Belarusians’ views on the political crisis - April 2021

Results of a public opinion poll conducted between 20 and 30 April 2021.

Other resource Updated 25 January 2022 Published 11 June 2021

Chatham House surveyed a total of 937 respondents between 20 and 30 April 2021. Our survey sample corresponds to the general structure of Belarus’s urban population and is corrected and weighted by gender, age, size of respondents’ town of residence and education level.


  • After Lukashenka, the most known political figures in Belarus are pro-protest politicians: Tsikhanouskaya, Babaryka, Tsikhanouski, Kalesnikava, Tsapkala and Latushka. Viktar Babaryka is the most popular presidential candidate among Belarusian urban citizens, and Lukashenka comes second to him.
  • State organizations and bodies are still mistrusted by more than half the population, while the army is slightly more popular than other bodies. Independent media, labour unions and human rights organizations are trusted far more than state ones.
  • Russia leads when it comes to positive attitudes to foreign states: one in three Belarusians feel very positive about their neighbour and 79 per cent feel positive in general. 71 per cent Belarusians feel positive about China, which is the next highest indicator. Despite propaganda efforts, Ukraine, Lithuania, Poland and EU states in general are still perceived positively by more than 60 per cent of Belarusians, with fewer than 20 per cent feeling negative about them.
  • The position on Russian interference in the Belarusian political crisis is consolidated enough: 58 per cent think that Russia should remain neutral. The rest are almost equally divided between those who think Russia should support the protest movement (19 per cent) and those who think Russia should support Lukashenka (23 per cent).
  • 40 per cent have changed their attitude to the Russian government since it supported Lukashenka in the crisis, and 73 per cent are sure that Russia is his sole support.
  • While 32 per cent of Belarusians see union with Russia as the most appropriate foreign policy, 46 per cent would like to be in a union with both Russia and the EU simultaneously.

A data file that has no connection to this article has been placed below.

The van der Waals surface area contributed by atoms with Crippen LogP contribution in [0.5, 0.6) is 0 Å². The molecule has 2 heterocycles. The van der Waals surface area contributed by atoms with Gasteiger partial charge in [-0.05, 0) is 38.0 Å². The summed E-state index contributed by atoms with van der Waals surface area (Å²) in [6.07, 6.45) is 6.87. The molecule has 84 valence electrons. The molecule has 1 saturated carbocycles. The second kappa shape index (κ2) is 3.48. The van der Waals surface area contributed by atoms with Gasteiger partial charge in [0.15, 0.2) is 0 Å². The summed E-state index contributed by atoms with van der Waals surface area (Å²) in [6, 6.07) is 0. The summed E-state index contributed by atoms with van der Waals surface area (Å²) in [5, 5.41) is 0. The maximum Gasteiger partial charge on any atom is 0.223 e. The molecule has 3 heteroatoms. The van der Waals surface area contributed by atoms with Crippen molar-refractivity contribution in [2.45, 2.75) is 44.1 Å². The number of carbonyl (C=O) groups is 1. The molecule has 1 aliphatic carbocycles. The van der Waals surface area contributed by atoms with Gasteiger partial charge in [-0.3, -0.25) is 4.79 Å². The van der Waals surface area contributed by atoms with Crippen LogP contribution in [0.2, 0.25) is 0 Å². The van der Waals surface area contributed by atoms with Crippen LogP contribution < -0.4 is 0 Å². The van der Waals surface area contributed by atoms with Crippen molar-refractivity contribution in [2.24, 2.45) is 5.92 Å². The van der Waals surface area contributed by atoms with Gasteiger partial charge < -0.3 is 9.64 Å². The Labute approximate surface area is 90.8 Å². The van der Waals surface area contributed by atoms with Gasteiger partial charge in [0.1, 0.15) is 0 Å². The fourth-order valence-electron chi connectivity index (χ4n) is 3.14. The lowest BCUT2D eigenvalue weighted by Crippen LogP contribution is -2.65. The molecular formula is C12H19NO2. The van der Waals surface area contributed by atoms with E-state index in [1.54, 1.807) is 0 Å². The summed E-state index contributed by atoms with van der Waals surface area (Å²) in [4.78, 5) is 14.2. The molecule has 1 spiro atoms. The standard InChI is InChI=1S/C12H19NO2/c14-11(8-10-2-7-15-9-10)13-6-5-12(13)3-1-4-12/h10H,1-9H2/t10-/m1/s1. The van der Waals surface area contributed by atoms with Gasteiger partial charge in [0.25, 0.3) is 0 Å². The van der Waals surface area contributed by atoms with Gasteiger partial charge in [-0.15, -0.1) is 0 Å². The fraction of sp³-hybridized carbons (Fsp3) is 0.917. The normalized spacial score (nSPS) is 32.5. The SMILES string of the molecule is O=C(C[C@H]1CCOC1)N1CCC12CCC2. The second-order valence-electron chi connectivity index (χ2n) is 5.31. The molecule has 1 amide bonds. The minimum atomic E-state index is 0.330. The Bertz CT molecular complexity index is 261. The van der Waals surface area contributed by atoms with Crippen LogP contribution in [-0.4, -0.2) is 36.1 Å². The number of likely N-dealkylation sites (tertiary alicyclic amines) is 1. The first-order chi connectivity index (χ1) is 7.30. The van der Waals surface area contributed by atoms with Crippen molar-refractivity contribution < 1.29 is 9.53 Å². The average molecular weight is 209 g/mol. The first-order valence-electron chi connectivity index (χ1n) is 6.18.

• Almost half the population thinks that Belarusian foreign policy in the event of a pro-protest government coming to power would be oriented toward friendship and cooperation with both Russia and the West, which correlates with how the majority thinks it should be. Although 42 per cent expect foreign policy would lean toward the EU in that situation, which is less acceptable: only 25 per cent think it ‘should’.
  • The proportion of respondents who think Belarus should remain in the Collective Security Treaty Organization is 58 per cent, while 35 per cent would like to see Belarus not belonging to any military bloc and a small share (seven per cent) would prefer Belarus to join NATO.
  • Almost half of the population considers Lukashenka to be the major obstacle for political stability and economic development and is sure he does not care about, and in fact is a threat to, independence.
  • In general, most Belarusians have a consolidated opinion that the authorities should start negotiating with opponents and free all political prisoners.
  • More than half of Belarusians think that Lukashenka must leave immediately or before the end of 2021, while 27 per cent think he should leave when his term ends in 2025. The opinion that Lukashenka should rule for another term beginning in 2025 is marginal – only ten per cent support this.
  • Expectations are not so optimistic though: only 26 per cent believe he will leave office this year. One in three thinks he will leave in 2025; a further 19 per cent say that he will stay on for further terms in office.
  • If Lukashenka doesn’t leave, people expect an increase in emigration and unemployment, the continuation of repression in all areas of life, falling exchange rates and the tightening of dependency on Russia.
  • Opinion on abortions is still consolidated, with only 19 per cent thinking they should be banned in most or all cases. The same applies to Lukashenka’s infamous statement that society in Belarus is not ready to have a female president: only 20 per cent agree with the opinion.
  • 52 per cent don’t think there is a problem of wage inequality between men and women in Belarus, while 37 per cent do see an issue.

Download a presentation of the survey’s main findings